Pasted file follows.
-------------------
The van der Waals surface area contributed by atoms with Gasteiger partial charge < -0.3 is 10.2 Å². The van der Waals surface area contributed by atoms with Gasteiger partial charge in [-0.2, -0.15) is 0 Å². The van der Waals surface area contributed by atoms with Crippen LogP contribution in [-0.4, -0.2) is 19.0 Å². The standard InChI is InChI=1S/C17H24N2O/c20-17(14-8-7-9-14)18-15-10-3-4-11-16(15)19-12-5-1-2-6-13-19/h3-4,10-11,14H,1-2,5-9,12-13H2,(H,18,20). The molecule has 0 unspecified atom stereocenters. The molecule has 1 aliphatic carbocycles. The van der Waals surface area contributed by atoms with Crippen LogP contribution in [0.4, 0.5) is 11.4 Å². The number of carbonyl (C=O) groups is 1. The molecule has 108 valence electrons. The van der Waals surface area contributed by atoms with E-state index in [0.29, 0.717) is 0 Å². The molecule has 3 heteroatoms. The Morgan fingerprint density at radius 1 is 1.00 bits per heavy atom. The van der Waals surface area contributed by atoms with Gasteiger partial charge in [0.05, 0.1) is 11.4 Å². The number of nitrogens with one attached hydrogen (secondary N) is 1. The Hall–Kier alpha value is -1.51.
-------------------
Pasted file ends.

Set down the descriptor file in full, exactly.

The van der Waals surface area contributed by atoms with Gasteiger partial charge < -0.3 is 10.2 Å². The van der Waals surface area contributed by atoms with Gasteiger partial charge in [-0.2, -0.15) is 0 Å². The van der Waals surface area contributed by atoms with Crippen LogP contribution in [-0.4, -0.2) is 19.0 Å². The standard InChI is InChI=1S/C17H24N2O/c20-17(14-8-7-9-14)18-15-10-3-4-11-16(15)19-12-5-1-2-6-13-19/h3-4,10-11,14H,1-2,5-9,12-13H2,(H,18,20). The molecule has 0 unspecified atom stereocenters. The molecule has 1 aliphatic carbocycles. The van der Waals surface area contributed by atoms with Crippen LogP contribution in [0.4, 0.5) is 11.4 Å². The number of carbonyl (C=O) groups is 1. The molecule has 108 valence electrons. The van der Waals surface area contributed by atoms with E-state index in [0.29, 0.717) is 0 Å². The molecule has 3 heteroatoms. The Morgan fingerprint density at radius 1 is 1.00 bits per heavy atom. The van der Waals surface area contributed by atoms with Gasteiger partial charge in [0.05, 0.1) is 11.4 Å². The number of nitrogens with one attached hydrogen (secondary N) is 1. The Hall–Kier alpha value is -1.51.